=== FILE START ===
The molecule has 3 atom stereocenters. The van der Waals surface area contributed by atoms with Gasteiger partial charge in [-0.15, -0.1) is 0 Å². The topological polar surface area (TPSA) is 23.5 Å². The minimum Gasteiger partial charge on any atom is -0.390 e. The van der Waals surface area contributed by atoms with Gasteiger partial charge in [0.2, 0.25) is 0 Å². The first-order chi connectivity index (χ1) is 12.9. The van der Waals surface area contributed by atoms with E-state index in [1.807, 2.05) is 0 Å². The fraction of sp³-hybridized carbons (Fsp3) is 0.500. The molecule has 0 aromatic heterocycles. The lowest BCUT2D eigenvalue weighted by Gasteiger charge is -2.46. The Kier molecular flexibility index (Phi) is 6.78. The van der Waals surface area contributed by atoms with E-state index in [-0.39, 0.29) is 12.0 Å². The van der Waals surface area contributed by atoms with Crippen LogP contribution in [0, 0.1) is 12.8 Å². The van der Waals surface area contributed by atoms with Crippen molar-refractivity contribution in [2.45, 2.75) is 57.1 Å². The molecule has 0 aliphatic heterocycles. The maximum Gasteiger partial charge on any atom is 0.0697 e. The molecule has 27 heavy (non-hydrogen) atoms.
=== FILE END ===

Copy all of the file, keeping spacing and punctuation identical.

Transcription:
The molecule has 3 atom stereocenters. The van der Waals surface area contributed by atoms with Gasteiger partial charge in [-0.15, -0.1) is 0 Å². The topological polar surface area (TPSA) is 23.5 Å². The minimum Gasteiger partial charge on any atom is -0.390 e. The van der Waals surface area contributed by atoms with Gasteiger partial charge in [0.2, 0.25) is 0 Å². The first-order chi connectivity index (χ1) is 12.9. The van der Waals surface area contributed by atoms with E-state index in [1.807, 2.05) is 0 Å². The fraction of sp³-hybridized carbons (Fsp3) is 0.500. The molecule has 0 aromatic heterocycles. The lowest BCUT2D eigenvalue weighted by Gasteiger charge is -2.46. The Kier molecular flexibility index (Phi) is 6.78. The van der Waals surface area contributed by atoms with E-state index in [-0.39, 0.29) is 12.0 Å². The van der Waals surface area contributed by atoms with Crippen LogP contribution in [0, 0.1) is 12.8 Å². The van der Waals surface area contributed by atoms with Crippen molar-refractivity contribution in [2.45, 2.75) is 57.1 Å². The molecule has 0 aliphatic heterocycles. The maximum Gasteiger partial charge on any atom is 0.0697 e. The molecule has 27 heavy (non-hydrogen) atoms.